Octagonal Hangar Houses Planes Without Waste Space (Dec, 1929)
Octagonal Hangar Houses Planes Without Waste Space
WHENEVER a new aviation field or airdrome is planned there always arises the problem as to the type of hangar which should be erected. If the aviation field is planned for a small town or for a limited number of planes the problem is simple but when a modern airdrome with unlimited aerial traffic is contemplated, conditions are different. In this latter case the maximum amount of shelter must be provided with the minimum amount of space taken up. It is obvious that hangars can not be erected at random around the field.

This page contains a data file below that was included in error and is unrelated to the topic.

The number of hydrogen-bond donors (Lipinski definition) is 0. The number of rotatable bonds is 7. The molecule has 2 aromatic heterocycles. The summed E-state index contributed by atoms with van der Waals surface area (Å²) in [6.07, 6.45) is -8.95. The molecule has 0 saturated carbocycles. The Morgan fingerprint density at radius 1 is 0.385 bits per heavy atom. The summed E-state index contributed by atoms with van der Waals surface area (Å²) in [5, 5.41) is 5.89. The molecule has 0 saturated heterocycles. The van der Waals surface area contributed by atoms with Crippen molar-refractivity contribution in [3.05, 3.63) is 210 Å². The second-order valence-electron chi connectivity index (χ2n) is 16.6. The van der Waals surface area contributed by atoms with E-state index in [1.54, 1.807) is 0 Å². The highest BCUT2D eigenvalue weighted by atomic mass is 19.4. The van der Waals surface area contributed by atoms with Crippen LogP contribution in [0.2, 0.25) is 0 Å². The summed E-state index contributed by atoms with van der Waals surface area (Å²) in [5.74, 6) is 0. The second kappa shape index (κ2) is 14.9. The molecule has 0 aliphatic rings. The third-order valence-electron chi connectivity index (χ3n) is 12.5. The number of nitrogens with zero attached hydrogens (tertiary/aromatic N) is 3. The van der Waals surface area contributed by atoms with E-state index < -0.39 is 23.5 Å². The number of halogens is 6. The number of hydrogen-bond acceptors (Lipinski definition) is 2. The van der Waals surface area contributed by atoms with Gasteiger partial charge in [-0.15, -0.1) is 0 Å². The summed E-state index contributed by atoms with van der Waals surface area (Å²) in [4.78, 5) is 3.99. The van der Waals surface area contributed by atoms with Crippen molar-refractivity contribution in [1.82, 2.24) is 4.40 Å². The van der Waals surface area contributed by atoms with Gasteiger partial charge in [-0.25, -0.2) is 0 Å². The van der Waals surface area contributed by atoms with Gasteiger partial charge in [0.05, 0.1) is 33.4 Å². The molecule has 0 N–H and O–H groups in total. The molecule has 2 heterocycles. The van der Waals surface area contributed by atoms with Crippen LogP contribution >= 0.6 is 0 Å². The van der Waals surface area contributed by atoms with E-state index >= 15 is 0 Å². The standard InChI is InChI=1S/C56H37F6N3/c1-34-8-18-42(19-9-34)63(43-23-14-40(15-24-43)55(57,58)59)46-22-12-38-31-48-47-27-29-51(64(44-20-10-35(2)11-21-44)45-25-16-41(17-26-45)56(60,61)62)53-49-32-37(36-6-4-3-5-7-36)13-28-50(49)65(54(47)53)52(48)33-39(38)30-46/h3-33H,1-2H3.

Commencing with the hangars of 20 years ago attempts have been made to secure economical housing for airplanes. In order to provide shelter for these aerial vehicles which have a most unfortunate shape in so far as hangars are concerned, engineers have produced ‘T’ shaped, square and rectangular buildings. All of these types have their disadvantages and most of them have considerable waste space.
Recently the hexhangar made its appearance. This type has a hexagonal or octagonal ground plan. It provides the maxi- mum amount of floor space for airplanes and at the same time is very convenient. Any plane can be taken out without moving any of the others. Each of the six sides has a door and each door opens to accommodations for one plane. The centre of the building can be used for office space, store room, machine shops, or pilots’ and mechanics’ rooms. To date it seems to be by far the most economical and convenient hangar produced.